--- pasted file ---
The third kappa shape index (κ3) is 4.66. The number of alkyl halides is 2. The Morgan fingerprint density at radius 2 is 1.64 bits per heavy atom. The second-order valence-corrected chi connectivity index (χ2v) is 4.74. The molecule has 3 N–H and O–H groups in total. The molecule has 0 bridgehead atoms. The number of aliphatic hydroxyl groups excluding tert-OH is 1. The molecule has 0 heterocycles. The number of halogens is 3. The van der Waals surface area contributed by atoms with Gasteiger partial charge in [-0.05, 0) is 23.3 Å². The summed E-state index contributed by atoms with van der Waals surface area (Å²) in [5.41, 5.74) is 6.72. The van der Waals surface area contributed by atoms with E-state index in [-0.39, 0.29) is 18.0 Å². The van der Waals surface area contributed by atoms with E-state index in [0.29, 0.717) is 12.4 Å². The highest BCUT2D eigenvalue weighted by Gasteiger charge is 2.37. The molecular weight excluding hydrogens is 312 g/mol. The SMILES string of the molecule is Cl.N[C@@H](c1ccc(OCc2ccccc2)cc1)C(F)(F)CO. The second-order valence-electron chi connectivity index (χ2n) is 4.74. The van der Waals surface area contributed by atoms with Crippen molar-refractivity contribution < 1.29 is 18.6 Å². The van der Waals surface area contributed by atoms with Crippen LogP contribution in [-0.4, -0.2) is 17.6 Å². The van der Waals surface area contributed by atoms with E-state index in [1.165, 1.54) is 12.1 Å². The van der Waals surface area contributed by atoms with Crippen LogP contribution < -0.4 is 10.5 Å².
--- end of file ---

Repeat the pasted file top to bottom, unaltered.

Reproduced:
The third kappa shape index (κ3) is 4.66. The number of alkyl halides is 2. The Morgan fingerprint density at radius 2 is 1.64 bits per heavy atom. The second-order valence-corrected chi connectivity index (χ2v) is 4.74. The molecule has 3 N–H and O–H groups in total. The molecule has 0 bridgehead atoms. The number of aliphatic hydroxyl groups excluding tert-OH is 1. The molecule has 0 heterocycles. The number of halogens is 3. The van der Waals surface area contributed by atoms with Gasteiger partial charge in [-0.05, 0) is 23.3 Å². The summed E-state index contributed by atoms with van der Waals surface area (Å²) in [5.41, 5.74) is 6.72. The van der Waals surface area contributed by atoms with E-state index in [-0.39, 0.29) is 18.0 Å². The van der Waals surface area contributed by atoms with E-state index in [0.29, 0.717) is 12.4 Å². The highest BCUT2D eigenvalue weighted by Gasteiger charge is 2.37. The molecular weight excluding hydrogens is 312 g/mol. The SMILES string of the molecule is Cl.N[C@@H](c1ccc(OCc2ccccc2)cc1)C(F)(F)CO. The second-order valence-electron chi connectivity index (χ2n) is 4.74. The van der Waals surface area contributed by atoms with Crippen molar-refractivity contribution < 1.29 is 18.6 Å². The van der Waals surface area contributed by atoms with Crippen LogP contribution in [-0.4, -0.2) is 17.6 Å². The van der Waals surface area contributed by atoms with E-state index in [1.165, 1.54) is 12.1 Å². The van der Waals surface area contributed by atoms with Crippen LogP contribution < -0.4 is 10.5 Å².